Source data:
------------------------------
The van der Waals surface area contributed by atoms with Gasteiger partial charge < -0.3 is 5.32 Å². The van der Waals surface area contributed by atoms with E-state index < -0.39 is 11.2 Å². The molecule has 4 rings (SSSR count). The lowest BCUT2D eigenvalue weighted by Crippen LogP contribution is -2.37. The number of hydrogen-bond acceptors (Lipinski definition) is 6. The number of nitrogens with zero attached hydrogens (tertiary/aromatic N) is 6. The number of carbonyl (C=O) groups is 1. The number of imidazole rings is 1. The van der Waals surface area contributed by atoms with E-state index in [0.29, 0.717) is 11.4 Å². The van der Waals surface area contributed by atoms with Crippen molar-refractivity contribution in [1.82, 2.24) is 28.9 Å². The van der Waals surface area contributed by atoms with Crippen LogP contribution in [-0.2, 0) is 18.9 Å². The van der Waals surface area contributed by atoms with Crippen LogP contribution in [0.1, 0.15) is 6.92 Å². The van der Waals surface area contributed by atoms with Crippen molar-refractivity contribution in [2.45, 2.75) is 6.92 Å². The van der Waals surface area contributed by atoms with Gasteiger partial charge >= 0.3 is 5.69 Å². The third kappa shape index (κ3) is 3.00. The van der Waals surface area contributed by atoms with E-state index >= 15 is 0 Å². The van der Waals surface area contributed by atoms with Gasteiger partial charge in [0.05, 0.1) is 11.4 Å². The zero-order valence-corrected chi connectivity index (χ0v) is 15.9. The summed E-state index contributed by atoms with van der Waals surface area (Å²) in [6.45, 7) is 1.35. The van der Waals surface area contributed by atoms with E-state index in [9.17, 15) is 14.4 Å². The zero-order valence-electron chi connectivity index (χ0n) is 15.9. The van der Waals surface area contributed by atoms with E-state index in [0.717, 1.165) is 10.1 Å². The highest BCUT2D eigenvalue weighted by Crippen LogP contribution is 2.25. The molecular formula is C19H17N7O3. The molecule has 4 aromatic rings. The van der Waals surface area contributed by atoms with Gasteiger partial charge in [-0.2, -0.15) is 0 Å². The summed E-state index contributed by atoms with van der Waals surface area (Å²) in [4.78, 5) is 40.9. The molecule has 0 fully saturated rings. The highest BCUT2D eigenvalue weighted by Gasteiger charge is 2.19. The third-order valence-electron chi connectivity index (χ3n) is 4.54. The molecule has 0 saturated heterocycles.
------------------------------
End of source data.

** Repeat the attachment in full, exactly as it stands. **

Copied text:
The van der Waals surface area contributed by atoms with Gasteiger partial charge < -0.3 is 5.32 Å². The van der Waals surface area contributed by atoms with E-state index < -0.39 is 11.2 Å². The molecule has 4 rings (SSSR count). The lowest BCUT2D eigenvalue weighted by Crippen LogP contribution is -2.37. The number of hydrogen-bond acceptors (Lipinski definition) is 6. The number of nitrogens with zero attached hydrogens (tertiary/aromatic N) is 6. The number of carbonyl (C=O) groups is 1. The number of imidazole rings is 1. The van der Waals surface area contributed by atoms with E-state index in [0.29, 0.717) is 11.4 Å². The van der Waals surface area contributed by atoms with Crippen molar-refractivity contribution in [1.82, 2.24) is 28.9 Å². The van der Waals surface area contributed by atoms with Crippen LogP contribution in [-0.2, 0) is 18.9 Å². The van der Waals surface area contributed by atoms with Crippen LogP contribution in [0.1, 0.15) is 6.92 Å². The van der Waals surface area contributed by atoms with Crippen molar-refractivity contribution in [2.45, 2.75) is 6.92 Å². The van der Waals surface area contributed by atoms with Gasteiger partial charge >= 0.3 is 5.69 Å². The third kappa shape index (κ3) is 3.00. The van der Waals surface area contributed by atoms with E-state index >= 15 is 0 Å². The van der Waals surface area contributed by atoms with Gasteiger partial charge in [0.05, 0.1) is 11.4 Å². The zero-order valence-corrected chi connectivity index (χ0v) is 15.9. The summed E-state index contributed by atoms with van der Waals surface area (Å²) in [6.45, 7) is 1.35. The van der Waals surface area contributed by atoms with E-state index in [9.17, 15) is 14.4 Å². The zero-order valence-electron chi connectivity index (χ0n) is 15.9. The van der Waals surface area contributed by atoms with E-state index in [0.717, 1.165) is 10.1 Å². The highest BCUT2D eigenvalue weighted by Crippen LogP contribution is 2.25. The molecular formula is C19H17N7O3. The molecule has 4 aromatic rings. The van der Waals surface area contributed by atoms with Gasteiger partial charge in [-0.2, -0.15) is 0 Å². The summed E-state index contributed by atoms with van der Waals surface area (Å²) in [4.78, 5) is 40.9. The molecule has 0 fully saturated rings. The highest BCUT2D eigenvalue weighted by Gasteiger charge is 2.19. The third-order valence-electron chi connectivity index (χ3n) is 4.54. The molecule has 0 saturated heterocycles.